It's been a thrilling year for the Dip.
In December, Rolling Stone gave the Seattle-brewed soul septet a song of the week shout-out and Relix hosted a video premiere, both for the doo-wop shuffling, role-reversal single "She Gave Me the Keys." Both rags mentioned the same Daptone Records vibe, no small compliment and also apropos: The band's to-the-point name is inspired by the Sharon Jones & the Dap-Kings track "The Dap Dip" (and its hip-driven dance move). They rode the buzz into February with the release of a sophomore LP, The Dip Delivers, and then packed Neumos with two back-to-back, sold-out album-release shows.
"It was a really humbling experience to be received so well in Seattle, where we've been playing for, you know, six or seven years as a band," said trumpeter
Brennan Carter. "It added this element of pressure, like all of these people, 1,300 people over two nights, came to see us. So we needed to make sure we were stepping it up and not letting them down."
A national headlining tour and worthy festival slots followed. And this year at Bumbershoot, they'll be closing a stage on Friday night.
The group is composed of UW alums. The original five members (Carter, bassist Mark Hunter, tenor and baritone sax players Levi Gillis and Evan Smith, and drummer Jarred Katz) met while studying in the university's rather progressive jazz program, while remaining members Tom Eddy (lead vocals, guitar) and Jacob Lundgren (guitar) were welcomed into the fold not long after. They hit the market at the height of the early-2010s soul revival. Their own vintage-hued sound harks back to 1960s-era doo-wop, Motown, blues, jazz, and R&B—but it maintains a 21st-century quality of production, modern lyrical themes, and new-fashioned good times that find them hard-slinking and groove-hawking as much as shuffling and jiving, with the added oomph of a tight three-piece horn section.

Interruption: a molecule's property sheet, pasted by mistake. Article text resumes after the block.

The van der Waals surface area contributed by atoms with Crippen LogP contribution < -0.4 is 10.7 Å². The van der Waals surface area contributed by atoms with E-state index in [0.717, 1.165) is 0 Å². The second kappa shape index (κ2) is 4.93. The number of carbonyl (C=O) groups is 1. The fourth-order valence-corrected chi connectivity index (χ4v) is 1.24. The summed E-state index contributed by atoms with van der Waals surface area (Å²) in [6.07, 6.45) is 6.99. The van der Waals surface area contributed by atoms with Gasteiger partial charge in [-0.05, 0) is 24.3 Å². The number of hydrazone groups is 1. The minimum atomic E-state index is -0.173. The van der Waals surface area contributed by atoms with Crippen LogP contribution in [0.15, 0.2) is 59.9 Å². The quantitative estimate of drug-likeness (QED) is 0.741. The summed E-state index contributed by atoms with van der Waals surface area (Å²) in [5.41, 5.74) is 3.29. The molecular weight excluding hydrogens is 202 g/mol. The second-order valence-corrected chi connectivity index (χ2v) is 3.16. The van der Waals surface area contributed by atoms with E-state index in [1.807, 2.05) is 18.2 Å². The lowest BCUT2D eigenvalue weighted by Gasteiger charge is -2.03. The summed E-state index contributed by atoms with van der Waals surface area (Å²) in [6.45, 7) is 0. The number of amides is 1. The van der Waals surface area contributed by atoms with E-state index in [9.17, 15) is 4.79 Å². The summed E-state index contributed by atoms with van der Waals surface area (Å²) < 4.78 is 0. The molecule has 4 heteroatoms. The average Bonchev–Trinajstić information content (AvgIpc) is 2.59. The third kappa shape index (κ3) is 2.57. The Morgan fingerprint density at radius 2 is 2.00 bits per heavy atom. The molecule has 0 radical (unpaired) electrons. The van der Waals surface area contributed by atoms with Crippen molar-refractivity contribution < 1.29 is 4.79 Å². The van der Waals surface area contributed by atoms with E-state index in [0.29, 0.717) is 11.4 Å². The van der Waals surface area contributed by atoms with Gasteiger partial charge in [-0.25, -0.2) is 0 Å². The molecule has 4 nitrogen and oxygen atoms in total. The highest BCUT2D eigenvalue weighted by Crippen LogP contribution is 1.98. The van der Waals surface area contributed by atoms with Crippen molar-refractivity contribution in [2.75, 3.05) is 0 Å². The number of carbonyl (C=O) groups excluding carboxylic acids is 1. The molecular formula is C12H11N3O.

They went from playing house shows to club gigs to bigger venues, growing organically and in DIY style, putting out their first record in a get-it-down-and-get-it-out rush in 2015. This year's follow-up was more calculated, meticulously recorded in their own Central District studio, and with added guests (including backup singers, a string quartet, organist Delvon Lamarr, and guitarist Jimmy James of the True Loves).
They also released it with help from a distribution team and support from AWAL, a company that helps bands self-release material and provides certain services you'd normally get from a record label (advances for recording, getting music on streaming services and Spotify playlists, etc.), while allowing the group to retain long-term ownership of their music.
The Dip have a manager and a booking agent now, too, and are currently working the balancing act of trying not to oversaturate their home market while continuing to make their presence known here.
Their Bumbershoot set should help achieve that goal.
It's the Dip's second time playing the fest, but as their band profile has grown, so has their set time and placement at a big-name festival in their own hometown improved: sandwiched between and slightly overlapping with the sets of Lizzo and Tyler, the Creator, drawing off a theoretically different fan base than both, and closing the Mural Amphitheatre stage. "We're very fortunate to have that slot and to be able to play in our hometown, for sure," said Katz.
A European run warming the stage for Durand Jones & the Indications lies ahead this fall. In the meantime, the very busy Dip will be kicking back and enjoying some brief but much-needed time off. After their Bumbershoot set, of course.